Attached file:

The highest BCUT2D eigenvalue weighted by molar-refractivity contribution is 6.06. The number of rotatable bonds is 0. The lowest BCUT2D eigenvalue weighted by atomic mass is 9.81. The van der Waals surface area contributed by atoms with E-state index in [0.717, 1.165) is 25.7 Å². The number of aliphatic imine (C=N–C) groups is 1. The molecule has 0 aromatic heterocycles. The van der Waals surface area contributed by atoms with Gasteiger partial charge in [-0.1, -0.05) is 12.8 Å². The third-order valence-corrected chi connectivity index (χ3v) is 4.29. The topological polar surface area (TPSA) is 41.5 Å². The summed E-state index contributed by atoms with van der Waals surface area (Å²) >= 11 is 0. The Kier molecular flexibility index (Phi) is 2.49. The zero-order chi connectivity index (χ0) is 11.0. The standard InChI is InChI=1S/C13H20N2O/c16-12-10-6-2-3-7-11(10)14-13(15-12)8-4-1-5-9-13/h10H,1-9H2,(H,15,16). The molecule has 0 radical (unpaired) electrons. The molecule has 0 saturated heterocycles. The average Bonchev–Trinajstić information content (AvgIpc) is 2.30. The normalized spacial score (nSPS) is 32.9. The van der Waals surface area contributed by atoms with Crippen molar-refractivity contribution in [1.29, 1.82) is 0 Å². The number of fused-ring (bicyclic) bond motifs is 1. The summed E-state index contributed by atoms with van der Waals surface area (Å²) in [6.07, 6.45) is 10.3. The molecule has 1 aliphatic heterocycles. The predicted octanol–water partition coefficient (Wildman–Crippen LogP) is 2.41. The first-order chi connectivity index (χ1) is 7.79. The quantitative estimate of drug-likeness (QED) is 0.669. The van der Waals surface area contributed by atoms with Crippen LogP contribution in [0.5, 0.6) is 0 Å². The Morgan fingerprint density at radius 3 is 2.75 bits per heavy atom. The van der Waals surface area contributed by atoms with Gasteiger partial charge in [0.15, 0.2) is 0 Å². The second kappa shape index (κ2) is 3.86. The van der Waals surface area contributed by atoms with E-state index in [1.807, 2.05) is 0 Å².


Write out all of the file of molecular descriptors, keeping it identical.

The highest BCUT2D eigenvalue weighted by molar-refractivity contribution is 6.06. The number of rotatable bonds is 0. The lowest BCUT2D eigenvalue weighted by atomic mass is 9.81. The van der Waals surface area contributed by atoms with E-state index in [0.717, 1.165) is 25.7 Å². The number of aliphatic imine (C=N–C) groups is 1. The molecule has 0 aromatic heterocycles. The van der Waals surface area contributed by atoms with Gasteiger partial charge in [-0.1, -0.05) is 12.8 Å². The third-order valence-corrected chi connectivity index (χ3v) is 4.29. The topological polar surface area (TPSA) is 41.5 Å². The summed E-state index contributed by atoms with van der Waals surface area (Å²) >= 11 is 0. The Kier molecular flexibility index (Phi) is 2.49. The zero-order chi connectivity index (χ0) is 11.0. The standard InChI is InChI=1S/C13H20N2O/c16-12-10-6-2-3-7-11(10)14-13(15-12)8-4-1-5-9-13/h10H,1-9H2,(H,15,16). The molecule has 0 radical (unpaired) electrons. The molecule has 0 saturated heterocycles. The average Bonchev–Trinajstić information content (AvgIpc) is 2.30. The normalized spacial score (nSPS) is 32.9. The van der Waals surface area contributed by atoms with Crippen molar-refractivity contribution in [1.29, 1.82) is 0 Å². The number of fused-ring (bicyclic) bond motifs is 1. The summed E-state index contributed by atoms with van der Waals surface area (Å²) in [6.07, 6.45) is 10.3. The molecule has 1 aliphatic heterocycles. The predicted octanol–water partition coefficient (Wildman–Crippen LogP) is 2.41. The first-order chi connectivity index (χ1) is 7.79. The quantitative estimate of drug-likeness (QED) is 0.669. The van der Waals surface area contributed by atoms with Crippen LogP contribution in [0.5, 0.6) is 0 Å². The Morgan fingerprint density at radius 3 is 2.75 bits per heavy atom. The van der Waals surface area contributed by atoms with Gasteiger partial charge in [0.15, 0.2) is 0 Å². The second kappa shape index (κ2) is 3.86. The van der Waals surface area contributed by atoms with E-state index in [1.807, 2.05) is 0 Å².